Utilities frequently offer incentive programs. For example, many offer financial support to manufacturers willing to implement demand-side management (DSM) programs such as backup generators for use in interruptible service contracts. And some electric utilities offer reduced economic development rates to entice manufacturers to locate in their service territory. Similarly, a water-intensive manufacturer might be offered significantly reduced water and sewage rates in exchange for installation of an advanced filtration water discharge system. In short, it is almost always worth discussing your new project with the local utility companies, and the local EDO is the quickest way to establish appropriate contacts.
State and Local Taxes
State tax policy with respect to manufacturers varies widely and can significantly impact project costs. However, the taxes that matter most are not the ones companies often focus on. For example, state corporate income tax burdens for manufacturers range from insignificant to major depending on how that state’s apportionment formulas apply to a particular company. Corporate tax rates, therefore, tell you very little, and your tax department should advise as to states where a new plant might trigger unexpected tax consequences. Most states exempt from sales tax the purchase of equipment used in the manufacturing process so frequently this will not be an issue — or is an issue that can be negotiated away.
Two taxes to pay close attention to are business personal property tax (BPPT) and real estate taxes. BPPT is a tax on a company’s machinery and, hence, is particularly important to capital-intensive advanced manufacturers. Moreover, since it is based on the value of equipment after depreciation, it hits new facilities hard, when equipment is new and not yet depreciated. In states with a BPPT, abating or reducing BPPT is often a part of the incentive package offered to advanced manufacturers.
Many gas or electric utilities are fully engaged in local economic development business recruitment efforts and are often willing to help. Local real estate tax is often the most significant tax paid by manufacturers. In the United States, the same property is taxed by multiple jurisdictions (municipal, county, and school district). Most states allow localities to abate the incremental increase in property taxes attributable to the real property improvements made by advanced manufacturers, but this requires local negotiation. While reducing real estate tax is a common business incentive, the rules for abating often vary among the multiple jurisdictions taxing the property. This, too, is an area in which a strong relationship with the local EDO can be extremely helpful.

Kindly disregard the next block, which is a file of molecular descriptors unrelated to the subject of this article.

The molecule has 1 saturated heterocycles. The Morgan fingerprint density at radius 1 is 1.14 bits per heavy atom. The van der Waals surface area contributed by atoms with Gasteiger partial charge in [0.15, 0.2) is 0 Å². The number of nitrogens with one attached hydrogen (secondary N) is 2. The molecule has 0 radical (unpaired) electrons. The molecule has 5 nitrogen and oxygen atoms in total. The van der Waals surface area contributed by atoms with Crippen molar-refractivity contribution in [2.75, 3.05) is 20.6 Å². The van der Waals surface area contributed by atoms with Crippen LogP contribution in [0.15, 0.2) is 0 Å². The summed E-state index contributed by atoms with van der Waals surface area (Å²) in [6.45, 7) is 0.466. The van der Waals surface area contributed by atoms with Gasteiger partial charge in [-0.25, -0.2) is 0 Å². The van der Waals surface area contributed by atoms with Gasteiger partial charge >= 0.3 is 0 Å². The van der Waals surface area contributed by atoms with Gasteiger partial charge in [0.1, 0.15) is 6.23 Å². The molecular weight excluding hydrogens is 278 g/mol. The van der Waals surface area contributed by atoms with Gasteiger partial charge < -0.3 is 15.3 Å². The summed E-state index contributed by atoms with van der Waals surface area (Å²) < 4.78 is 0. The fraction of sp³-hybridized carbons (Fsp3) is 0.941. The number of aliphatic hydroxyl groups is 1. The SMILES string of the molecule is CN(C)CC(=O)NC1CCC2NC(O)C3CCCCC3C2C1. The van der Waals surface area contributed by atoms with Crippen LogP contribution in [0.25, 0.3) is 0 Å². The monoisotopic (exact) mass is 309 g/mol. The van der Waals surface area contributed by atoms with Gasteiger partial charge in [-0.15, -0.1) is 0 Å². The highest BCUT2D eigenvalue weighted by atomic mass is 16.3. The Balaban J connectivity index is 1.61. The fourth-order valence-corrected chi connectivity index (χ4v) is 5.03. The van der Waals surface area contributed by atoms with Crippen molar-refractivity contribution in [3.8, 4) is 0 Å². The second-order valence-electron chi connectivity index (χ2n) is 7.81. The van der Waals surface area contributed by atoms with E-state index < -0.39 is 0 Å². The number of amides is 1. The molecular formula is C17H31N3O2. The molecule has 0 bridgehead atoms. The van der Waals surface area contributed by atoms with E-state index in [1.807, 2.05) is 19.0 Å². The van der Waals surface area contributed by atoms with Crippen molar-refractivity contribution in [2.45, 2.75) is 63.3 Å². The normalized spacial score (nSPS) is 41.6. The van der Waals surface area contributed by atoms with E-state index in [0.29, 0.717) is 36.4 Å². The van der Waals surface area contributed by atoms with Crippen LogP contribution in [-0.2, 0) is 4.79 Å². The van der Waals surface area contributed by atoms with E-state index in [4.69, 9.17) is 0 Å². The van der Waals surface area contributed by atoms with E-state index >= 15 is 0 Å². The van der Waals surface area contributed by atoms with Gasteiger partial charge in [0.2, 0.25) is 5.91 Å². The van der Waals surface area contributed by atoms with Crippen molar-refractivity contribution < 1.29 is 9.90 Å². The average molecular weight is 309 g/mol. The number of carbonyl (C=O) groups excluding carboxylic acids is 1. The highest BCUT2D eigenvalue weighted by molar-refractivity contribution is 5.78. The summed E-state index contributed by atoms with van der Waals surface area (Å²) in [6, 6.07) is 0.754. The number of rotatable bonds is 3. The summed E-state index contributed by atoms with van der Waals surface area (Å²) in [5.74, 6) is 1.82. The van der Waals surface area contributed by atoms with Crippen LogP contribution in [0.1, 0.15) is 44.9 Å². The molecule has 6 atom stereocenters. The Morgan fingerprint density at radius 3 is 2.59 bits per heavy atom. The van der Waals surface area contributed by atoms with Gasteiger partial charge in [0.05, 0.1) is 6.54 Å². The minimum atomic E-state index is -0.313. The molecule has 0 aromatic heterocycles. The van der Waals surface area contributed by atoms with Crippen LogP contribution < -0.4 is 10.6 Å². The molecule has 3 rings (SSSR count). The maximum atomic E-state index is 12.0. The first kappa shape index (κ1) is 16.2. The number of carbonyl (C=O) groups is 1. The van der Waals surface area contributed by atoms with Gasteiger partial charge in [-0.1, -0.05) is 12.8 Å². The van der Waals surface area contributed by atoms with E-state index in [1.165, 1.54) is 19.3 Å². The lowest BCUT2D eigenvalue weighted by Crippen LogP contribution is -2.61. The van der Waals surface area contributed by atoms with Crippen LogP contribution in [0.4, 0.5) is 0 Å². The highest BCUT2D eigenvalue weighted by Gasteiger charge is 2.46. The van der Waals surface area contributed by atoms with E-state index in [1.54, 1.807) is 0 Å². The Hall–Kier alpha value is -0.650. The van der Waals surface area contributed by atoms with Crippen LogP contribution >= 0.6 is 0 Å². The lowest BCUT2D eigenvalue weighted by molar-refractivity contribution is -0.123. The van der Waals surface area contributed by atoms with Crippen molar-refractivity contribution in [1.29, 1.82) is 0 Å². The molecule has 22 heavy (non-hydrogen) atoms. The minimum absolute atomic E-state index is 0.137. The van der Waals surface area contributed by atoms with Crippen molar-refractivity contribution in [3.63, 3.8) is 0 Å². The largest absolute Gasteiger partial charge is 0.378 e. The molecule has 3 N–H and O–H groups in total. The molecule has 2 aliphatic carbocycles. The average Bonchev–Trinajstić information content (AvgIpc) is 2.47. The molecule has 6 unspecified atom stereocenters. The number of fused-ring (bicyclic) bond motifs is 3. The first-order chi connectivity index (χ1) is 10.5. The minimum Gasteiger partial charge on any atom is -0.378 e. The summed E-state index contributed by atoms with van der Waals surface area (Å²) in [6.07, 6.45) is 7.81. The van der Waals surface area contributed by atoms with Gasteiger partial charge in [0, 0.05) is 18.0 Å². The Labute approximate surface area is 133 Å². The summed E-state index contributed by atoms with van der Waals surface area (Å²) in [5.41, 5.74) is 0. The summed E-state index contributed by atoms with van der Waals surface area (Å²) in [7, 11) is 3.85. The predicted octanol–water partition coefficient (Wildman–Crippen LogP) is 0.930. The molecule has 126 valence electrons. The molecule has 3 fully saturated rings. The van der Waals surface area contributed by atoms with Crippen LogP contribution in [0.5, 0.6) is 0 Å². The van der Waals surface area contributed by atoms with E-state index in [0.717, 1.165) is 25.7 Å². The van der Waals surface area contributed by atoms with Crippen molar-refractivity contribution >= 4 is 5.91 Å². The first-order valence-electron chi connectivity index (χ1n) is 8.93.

State business incentives vary widely; programs based on capital investment tend to support advanced manufacturing, while those based on large numbers of highly paid (i.e., above-average county wage) workers tend to be less applicable. When securing discretionary incentive packages — which are often the most generous but require approval — it is critical to remember the common requirement that the incentive be negotiated prior to committing to or announcing your final location decision. Timing and regular communication with the state EDO matter greatly when seeking discretionary incentive awards.
The local regulatory climate is best assessed by talking to manufacturers in the community. A key consideration for most manufacturers, regulatory concerns focus first on permitting required to expedite building construction or improvement. Once the plant is operational, the key regulatory concerns turn to environmental, transportation, or labor regulation.
The local EDO can often help arrange for the company or its consultant to confidentially interview manufacturers in the area. On several of our engagements, the manufacturing CEO considering the community participated in these interviews with the primary intent of exploring the regulatory landscape. In particular, the CEOs wanted to discuss with their counterparts strategies for dealing with the specific regulators with whom they expect to have the most interaction.
Every site will come with its own tradeoffs. Locations attractive to one advanced manufacturer are likely home to other advanced manufacturers. For example, a location with very low energy costs has probably attracted other energy-intensive manufacturers and, as a result, local labor market conditions are tight. On the other hand, a community with a great property still available probably has other issues — perhaps unfavorable tax policy, high energy costs, or poor labor relations. A successful site selection engagement will uncover and quantify these tradeoffs, identify specific strategies for your company to mitigate local challenges, and position your advanced manufacturing company for success at your new U.S. location.